Joshi admits to hearing fleeting reports of marriages and divorces that are taking place on this virtual planet. Financial Times recently reported that an American lawyer and virtual real-estate speculator on Second Life filed a lawsuit against Linden Lab for confiscating some of his virtual property.

As Oskan, the virtual world, I find, is intimidating. The maps are fairly complicated, the continent and its graphics unsettling. Snow Crash, the inspiration behind Second Life, is a novel with a chaotic structure.

Somewhere, is like that; with a myriad possibilities and opportunities but an equal number of complications as well. And while life in the real world is not all that easy, it looks like an increasing number of world citizens are finding it easier to cocoon themselves in this virtual world as denizens of

Care for a drink on this virtual planet?

The Money On Secondlife.Com

Siddharth Banerjee aka Zeus Zetkin explains: "Basically it is the 'value' of a thing that determines its price. In this case, virtual land or virtual clothes are 'valuables' in the minds of people who use them. It is difficult to answer why people exchange the currency. It's what people value and that, as we all know, is not quantifiable, it's qualitative."

How it works:

"I like a virtual handbag, for instance, and I want my avataar to have it. I pay the shopkeeper through a payment system, in Linden dollars, to buy it. If I don't have any Linden dollars, where do I get some? I link up my 'real' life credit card to my avataar account, just like one would work on other e-commerce sites such as

The money gets debited from the 'real' credit card and gets converted to Linden dollars at the prevailing 'exchange rate' valued against the real US dollars. Hence, the 'real money' economy is connected to Second Life economy through the Linden Exchange or LindeX."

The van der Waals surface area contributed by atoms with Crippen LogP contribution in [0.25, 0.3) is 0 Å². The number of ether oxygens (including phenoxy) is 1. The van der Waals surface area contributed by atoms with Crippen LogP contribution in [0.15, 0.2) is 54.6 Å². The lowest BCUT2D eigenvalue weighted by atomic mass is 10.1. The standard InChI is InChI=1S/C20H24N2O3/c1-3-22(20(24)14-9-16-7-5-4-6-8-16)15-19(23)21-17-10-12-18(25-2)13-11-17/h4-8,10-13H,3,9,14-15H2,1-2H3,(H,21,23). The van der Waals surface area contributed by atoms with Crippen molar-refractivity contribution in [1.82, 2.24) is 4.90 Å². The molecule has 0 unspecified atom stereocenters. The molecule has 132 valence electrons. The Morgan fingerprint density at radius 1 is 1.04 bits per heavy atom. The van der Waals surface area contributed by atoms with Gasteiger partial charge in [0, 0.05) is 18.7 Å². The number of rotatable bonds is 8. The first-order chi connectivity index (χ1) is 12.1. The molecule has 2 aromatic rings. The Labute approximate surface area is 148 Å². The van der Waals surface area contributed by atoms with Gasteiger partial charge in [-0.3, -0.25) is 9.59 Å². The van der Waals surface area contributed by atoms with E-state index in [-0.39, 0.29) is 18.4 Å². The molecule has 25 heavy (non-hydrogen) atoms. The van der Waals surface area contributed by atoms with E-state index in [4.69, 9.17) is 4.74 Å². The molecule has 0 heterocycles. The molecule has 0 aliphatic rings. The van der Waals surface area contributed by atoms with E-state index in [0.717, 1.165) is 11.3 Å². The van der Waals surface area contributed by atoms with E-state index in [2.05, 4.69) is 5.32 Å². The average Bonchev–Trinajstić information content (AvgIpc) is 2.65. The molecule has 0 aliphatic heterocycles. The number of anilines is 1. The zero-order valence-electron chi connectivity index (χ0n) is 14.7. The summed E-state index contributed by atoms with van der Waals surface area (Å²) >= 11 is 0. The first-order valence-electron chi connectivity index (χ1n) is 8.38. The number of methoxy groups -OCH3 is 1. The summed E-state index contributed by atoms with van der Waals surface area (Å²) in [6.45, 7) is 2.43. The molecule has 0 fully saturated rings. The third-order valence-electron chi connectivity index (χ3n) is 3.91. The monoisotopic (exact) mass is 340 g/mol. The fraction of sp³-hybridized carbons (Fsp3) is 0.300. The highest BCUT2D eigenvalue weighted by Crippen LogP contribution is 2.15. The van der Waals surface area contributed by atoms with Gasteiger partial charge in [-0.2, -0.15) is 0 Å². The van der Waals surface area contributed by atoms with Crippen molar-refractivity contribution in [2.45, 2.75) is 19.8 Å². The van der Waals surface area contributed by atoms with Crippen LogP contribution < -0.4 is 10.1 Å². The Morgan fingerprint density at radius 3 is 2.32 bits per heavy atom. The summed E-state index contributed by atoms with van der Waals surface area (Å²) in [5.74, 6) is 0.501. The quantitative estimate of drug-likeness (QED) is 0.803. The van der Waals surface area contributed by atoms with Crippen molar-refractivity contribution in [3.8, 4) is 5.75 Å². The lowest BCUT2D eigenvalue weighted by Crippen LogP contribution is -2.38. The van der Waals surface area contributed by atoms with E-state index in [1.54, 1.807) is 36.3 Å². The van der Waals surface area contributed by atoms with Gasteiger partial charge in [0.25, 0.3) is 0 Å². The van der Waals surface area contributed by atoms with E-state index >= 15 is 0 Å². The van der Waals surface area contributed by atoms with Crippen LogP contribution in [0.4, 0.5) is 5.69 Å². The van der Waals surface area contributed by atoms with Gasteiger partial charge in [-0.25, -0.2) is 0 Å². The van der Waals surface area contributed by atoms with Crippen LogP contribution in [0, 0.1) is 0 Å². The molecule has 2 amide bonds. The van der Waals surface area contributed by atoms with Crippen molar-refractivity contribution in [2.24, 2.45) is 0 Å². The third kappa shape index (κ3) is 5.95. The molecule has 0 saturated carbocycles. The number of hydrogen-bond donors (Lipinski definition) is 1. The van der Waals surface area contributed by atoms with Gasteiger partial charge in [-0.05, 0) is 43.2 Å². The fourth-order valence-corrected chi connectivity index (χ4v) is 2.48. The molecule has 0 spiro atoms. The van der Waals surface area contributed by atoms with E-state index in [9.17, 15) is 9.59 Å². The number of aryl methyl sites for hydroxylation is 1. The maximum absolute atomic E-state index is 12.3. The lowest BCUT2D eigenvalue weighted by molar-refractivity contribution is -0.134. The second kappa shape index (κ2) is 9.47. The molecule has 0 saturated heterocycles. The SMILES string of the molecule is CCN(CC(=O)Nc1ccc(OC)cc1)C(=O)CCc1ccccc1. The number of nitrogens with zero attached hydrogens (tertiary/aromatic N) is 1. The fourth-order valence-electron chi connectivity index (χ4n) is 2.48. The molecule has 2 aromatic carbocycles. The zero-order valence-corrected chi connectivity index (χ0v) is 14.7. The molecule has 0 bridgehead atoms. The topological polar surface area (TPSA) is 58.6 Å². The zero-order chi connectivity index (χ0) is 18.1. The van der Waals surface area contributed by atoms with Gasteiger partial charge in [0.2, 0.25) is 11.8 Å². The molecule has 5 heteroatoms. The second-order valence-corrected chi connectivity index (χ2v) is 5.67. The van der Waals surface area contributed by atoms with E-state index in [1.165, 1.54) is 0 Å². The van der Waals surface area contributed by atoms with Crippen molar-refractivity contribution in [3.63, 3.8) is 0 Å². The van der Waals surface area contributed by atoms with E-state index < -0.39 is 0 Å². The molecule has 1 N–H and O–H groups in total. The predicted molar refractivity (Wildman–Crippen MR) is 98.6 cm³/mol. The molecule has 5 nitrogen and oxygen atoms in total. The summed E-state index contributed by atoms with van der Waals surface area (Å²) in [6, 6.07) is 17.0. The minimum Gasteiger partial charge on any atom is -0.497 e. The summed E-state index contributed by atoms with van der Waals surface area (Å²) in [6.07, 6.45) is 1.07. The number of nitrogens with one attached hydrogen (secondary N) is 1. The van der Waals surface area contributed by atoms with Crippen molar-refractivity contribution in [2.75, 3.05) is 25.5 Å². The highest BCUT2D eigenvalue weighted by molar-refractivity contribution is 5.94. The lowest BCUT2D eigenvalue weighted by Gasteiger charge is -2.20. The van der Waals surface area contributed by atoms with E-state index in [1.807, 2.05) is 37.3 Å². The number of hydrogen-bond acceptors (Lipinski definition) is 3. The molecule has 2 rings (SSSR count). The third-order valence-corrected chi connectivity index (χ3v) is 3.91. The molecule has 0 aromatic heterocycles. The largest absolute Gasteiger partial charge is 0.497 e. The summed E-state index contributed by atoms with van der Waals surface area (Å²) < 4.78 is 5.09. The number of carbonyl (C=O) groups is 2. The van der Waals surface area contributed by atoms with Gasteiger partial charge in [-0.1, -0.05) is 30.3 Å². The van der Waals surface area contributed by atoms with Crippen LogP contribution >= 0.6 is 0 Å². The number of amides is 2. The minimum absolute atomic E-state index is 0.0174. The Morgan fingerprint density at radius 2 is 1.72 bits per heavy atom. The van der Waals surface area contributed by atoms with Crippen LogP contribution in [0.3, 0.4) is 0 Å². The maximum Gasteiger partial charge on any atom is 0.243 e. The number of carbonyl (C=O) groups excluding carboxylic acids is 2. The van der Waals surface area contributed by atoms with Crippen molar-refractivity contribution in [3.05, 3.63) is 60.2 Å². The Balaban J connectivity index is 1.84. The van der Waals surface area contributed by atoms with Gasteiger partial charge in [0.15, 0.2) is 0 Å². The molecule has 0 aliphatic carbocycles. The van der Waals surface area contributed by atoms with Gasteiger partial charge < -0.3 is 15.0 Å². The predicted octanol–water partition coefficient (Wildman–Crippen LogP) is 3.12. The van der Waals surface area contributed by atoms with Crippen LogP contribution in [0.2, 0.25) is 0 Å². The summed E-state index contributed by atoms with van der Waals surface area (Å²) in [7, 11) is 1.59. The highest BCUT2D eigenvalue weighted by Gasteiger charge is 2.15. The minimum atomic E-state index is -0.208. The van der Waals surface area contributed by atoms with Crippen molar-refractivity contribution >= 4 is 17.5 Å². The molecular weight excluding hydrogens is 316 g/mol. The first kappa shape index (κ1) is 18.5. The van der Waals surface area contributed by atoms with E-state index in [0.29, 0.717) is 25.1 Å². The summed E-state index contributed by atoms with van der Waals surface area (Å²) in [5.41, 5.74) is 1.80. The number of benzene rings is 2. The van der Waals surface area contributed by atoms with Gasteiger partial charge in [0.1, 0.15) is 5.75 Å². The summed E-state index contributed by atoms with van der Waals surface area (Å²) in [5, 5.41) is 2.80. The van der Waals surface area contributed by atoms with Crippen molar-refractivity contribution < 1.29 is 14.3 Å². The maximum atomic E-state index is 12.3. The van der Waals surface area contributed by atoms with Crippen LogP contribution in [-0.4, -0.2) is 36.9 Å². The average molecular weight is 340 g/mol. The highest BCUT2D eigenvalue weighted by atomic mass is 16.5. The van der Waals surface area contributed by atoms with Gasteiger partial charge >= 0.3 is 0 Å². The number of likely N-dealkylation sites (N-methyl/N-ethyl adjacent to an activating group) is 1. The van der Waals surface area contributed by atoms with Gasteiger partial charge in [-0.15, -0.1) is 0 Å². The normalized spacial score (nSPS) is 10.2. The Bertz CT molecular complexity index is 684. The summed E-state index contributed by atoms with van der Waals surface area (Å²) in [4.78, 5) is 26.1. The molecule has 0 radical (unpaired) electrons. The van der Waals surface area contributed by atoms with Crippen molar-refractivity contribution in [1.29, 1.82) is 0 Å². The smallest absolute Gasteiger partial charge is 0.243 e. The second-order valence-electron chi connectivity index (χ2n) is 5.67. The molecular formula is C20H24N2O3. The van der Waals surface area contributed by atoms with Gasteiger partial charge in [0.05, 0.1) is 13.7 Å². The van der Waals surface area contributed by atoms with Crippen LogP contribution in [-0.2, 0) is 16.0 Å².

How is the exchange rate determined?

"Like in any stock or forex market, depending upon how the 'economy' of Second Life functions (economy figures and statistics are always available on the website), traders and buyers (working in Linden Lab, the company behind, besides a select number of online traders) take a call on whether the Linden dollar will go up or down against the US dollar.

It is speculation based on economic data, as in any forex or capital market. This obviously changes day-to-day and minute-to-minute, as in the case of any other foreign currency exchange.

So, in effect, if I have a land business in Second Life, I value my plot at Linden$10,000. You want to buy it. So you buy L$ 10,000 from the LindeX through Linden Labs, your credit card account gets debited by the dollar value of the amount. In this case it will be approximately US$ 37 ( at the current exchange rate of approximately L$ 268 to US $1).

Then this US $37 is converted into Indian rupees by your credit card company. So, say, it works out to approximately Rs 45 to US $1. Then basically your credit card gets charged by Rs 1,665! You have paid 'real' money to buy this land.

I receive the amount in Linden dollars and I go to the LindeX and sell my L$ 10,000 at the same exchange rate, pay 3.5 per cent transaction charge to Linden Labs and then convert it to US dollars.

Linden Labs will then send me a cheque (remember, you need US $150 as minimum balance for them to transfer the money) and I'll deposit the cheque in my bank account and it will get converted into Indian rupees. So that's how I get the 'real' money for the business.

Other Virtual Worlds

Teen Second Life

Another metaverse created for youngsters who are between 13-17 years old. The promoters say that this site is stringently monitored by Linden Lab staff.